“Ricky still feels that there is a lot of important work to be done behind the scenes, and he’s probably right. That’s why I started writing songs. It finally gave me the feeling that I have earned a position in music. Before I was writing, deep in my heart I didn’t feel I had. It’s also because of the false start: from a backing vocalist of my father and brother to being the flagship of the WIlde fleet. Now I respect myself, I am happy. The audience can feel that. My songs are lacking the female masochism apparent in Carole King, Carly Simon and Joni Michell’s work, even though they are my big role models. I guess my mind works differently. I don’t feel belittled in a male dominated world. The rock and roll is even more male dominated than ‘normal’ society. Marty and Ricky used to say that horrible “Honey, listen…”. As if they were talking to a child, or even worse, a pet. A pet that was loved, but still a pet.
“Photographers are also like that. The fact that I didn’t laugh on those early photographs is as much because of Mickie Most’s instructions as the sexism of the photographers. They always treated me in that part fatherly, part horny way men use to put you in your place, especially when you’re nineteen and starting out in this business. Now I’m more mild about that: sexism also comes from insecurity. No, I don’t believe that recently acquired mildness will get me into the cabaret circuit (halls, mostly in the northern cities, at the turn of the century, where old popstars can earn their keep). I always have people in mind I admire. You will never see Marianne Faithfull in the cabaret circuit. You won’t see her for very long anyway, but that’s more because of her way of life, which she’s chosen very deliberately and very publicly. Dusty Springfield is vindictive dyke, who wants back the fame she’s had in the past but doesn’t want to leave her private pool in LA for it.”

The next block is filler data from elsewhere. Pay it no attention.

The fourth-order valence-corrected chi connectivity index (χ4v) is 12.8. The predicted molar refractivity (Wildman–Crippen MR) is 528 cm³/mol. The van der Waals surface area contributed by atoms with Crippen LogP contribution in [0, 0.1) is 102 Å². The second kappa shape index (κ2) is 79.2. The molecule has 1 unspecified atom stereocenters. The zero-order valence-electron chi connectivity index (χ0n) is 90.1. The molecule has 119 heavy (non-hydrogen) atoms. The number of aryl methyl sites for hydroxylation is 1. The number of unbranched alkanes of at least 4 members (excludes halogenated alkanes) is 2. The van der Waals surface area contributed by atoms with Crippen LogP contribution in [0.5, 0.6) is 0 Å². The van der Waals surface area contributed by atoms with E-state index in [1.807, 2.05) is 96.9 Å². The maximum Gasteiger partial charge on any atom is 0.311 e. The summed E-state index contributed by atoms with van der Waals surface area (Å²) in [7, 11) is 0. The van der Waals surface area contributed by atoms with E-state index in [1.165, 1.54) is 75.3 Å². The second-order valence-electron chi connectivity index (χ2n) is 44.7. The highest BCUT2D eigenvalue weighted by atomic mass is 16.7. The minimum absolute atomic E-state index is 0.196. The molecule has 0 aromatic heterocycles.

“Do you know whom I really admire? Sandie Shaw! She has been out of the business for over 10 years to start a family, but now that’s up and running, she’s back at it. Without pretences, but with class, and with young songwriters and musicians. She’s self assured enough to not walk away from her past and her old hits. I would love to be like that in fifteen years from now.”